Monero timelock woes

TLDR: In this last in a series of three monero unlock_time related posts, I dig into the privacy considerations of current unlock_time use and how it can be improved by either encrypting the field, restricting its content, tweaking ring selection or removing it altogether.

The last two posts (please read them first) detailed both implementation [1] and protocol [2] vulnerabilities with the monero transaction unlock_time field, both in applications that should have validated the field and in the core monero software. Research done in January 2020 by #monero-research-lab (a Freenode IRC channel facilitating research discussion) data scientist Isthmus (@Mitchellpkt0 on Twitter) showed that the unlock_time is not well understood by many users of monero either. Its usage leaves information fingerprints that may be detrimental to the privacy of its users. After submitting the disclosures described in the last two articles, I wrote a proposal in late April this year towards implementing encryption for the unlock_time to solve this privacy issue. The proposal received little backing at the time, for reasons I will dig into below, and I did not pursue its implementation. Parts of that proposal, which was co-authored by Isthmus, is now reworked into this article. Thanks also to Isthmus’ colleague N3ptune who provided the raw data.

unlock_time usage patterns

Monero’s privacy is highly dependent upon transaction indistinguishability to prevent transaction linkability. Any characteristic of the transaction revealing something about the user or software that created it reduces anonymity. One such example is the statistical analysis of unlock_time, which partitions the Monero anonymity pool based on the software and the user that generated the transactions. The data presented here was collected from block 1’000’000 to 2’197’574.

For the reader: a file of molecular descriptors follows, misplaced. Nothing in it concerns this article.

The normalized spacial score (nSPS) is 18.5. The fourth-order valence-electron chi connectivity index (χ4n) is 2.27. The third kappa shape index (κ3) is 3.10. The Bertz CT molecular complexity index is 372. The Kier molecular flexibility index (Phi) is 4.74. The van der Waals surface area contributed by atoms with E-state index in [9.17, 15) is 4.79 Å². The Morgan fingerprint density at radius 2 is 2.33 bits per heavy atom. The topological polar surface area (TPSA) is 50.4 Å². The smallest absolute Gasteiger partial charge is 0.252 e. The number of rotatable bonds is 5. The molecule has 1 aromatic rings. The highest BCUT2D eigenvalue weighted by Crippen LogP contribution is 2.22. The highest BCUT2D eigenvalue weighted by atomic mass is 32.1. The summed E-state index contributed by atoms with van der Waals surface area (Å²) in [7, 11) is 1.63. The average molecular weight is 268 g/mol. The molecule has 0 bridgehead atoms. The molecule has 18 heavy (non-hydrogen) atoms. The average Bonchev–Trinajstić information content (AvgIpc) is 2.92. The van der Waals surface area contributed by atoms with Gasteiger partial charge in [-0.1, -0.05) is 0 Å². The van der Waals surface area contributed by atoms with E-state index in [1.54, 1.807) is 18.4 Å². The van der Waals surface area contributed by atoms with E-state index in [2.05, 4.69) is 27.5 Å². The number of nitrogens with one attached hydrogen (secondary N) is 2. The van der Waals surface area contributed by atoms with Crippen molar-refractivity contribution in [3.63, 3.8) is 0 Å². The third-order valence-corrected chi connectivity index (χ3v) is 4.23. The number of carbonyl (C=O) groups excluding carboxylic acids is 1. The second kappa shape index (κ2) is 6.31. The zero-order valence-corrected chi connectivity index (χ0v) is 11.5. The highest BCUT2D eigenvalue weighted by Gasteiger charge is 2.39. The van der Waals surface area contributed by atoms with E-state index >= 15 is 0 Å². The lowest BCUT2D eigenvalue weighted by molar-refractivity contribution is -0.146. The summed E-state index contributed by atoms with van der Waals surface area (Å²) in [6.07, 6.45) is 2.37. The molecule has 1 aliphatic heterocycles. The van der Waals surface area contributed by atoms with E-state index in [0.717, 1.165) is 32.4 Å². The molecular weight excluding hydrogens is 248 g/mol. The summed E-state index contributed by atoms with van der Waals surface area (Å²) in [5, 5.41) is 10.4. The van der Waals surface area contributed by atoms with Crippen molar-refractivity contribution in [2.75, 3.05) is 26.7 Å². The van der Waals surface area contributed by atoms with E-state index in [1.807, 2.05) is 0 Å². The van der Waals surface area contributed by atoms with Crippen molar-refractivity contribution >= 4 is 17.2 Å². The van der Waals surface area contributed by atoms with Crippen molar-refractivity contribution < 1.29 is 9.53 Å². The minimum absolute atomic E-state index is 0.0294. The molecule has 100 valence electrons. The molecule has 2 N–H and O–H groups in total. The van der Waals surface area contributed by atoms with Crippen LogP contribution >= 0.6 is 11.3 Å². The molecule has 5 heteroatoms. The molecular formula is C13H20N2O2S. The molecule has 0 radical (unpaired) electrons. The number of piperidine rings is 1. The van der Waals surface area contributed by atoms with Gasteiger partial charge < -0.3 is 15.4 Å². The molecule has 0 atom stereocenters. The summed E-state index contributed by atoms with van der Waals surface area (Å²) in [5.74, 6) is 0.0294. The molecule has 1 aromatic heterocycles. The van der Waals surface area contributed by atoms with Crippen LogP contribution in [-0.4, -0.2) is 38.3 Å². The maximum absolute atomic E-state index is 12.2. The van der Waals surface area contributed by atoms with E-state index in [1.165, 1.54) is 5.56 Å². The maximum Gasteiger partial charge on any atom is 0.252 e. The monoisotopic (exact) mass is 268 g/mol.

Roughly five different unlock_time usage patterns emerge:

  1. unlock_time = 0
  2. unlock_time = {1…6,10,12,13,15}
    • These low-integer unlock_time values do not make semantic sense, so the developer’s intent is unclear. Perhaps they thought block times were relative rather than absolute, or the field is used for something else unrelated to unlock_time.
    • In total 12297 transactions, ~98% of current unlock_time usage
    • Example: bf800d30889423fafdf7cde841f1a61d3372667a0efc7c6e8784f220c0dcc3a8
  3. unlock_time ~ 1’000’000+
  4. unlock_time ~1’400’000’000
  5. unlock_time >1’400’000’000’000

Isthmus also produced the following plot on unlock_time usage (and the two below):


The usage distribution of low values is strange (top row unlock_time values, bottom row counts of their occurrence):

1 2 3 4 5 6 10 12 13 15
8141 279 677 266 6 1 297 2600 1 1

I have two explanations for this behavior: Either somebody forgot to add the current block height on top of the desired amount of locked blocks, or they are misusing the field to convey some extra information.

Peculiar patterns, like these low values, enable transaction linkability. Not only the sender and the receiver are affected and might be de-anonymized, but also any user whose ring signatures selected these outputs as mix-ins. In a decoy-based anonymity scheme, a user cannot negatively impact privacy without affecting others.

The following histogram visually reveals how much unlock_time usage follows these illegitimate patterns and how small the fraction of sensible values (blue circled) is:


Monero is not the only cryptocurrency exhibiting information leaks due to the erratic use of unlock_time. Other privacy coins have even seen their time locks used for steganography (see thread).

The following graph shows the difference between a meaningful block height unlock_time and its mined height, revealing the actual number of blocks each transaction is locked for:


I have not found an explanation for the patterns revealed here. My expectation would have been to see horizontal lines produced by services using the feature to set a specific amount of blocks. Instead, some vertical patterns and a skew cluster after the 2’000’000 block height appear.

unlock_time and ring member selection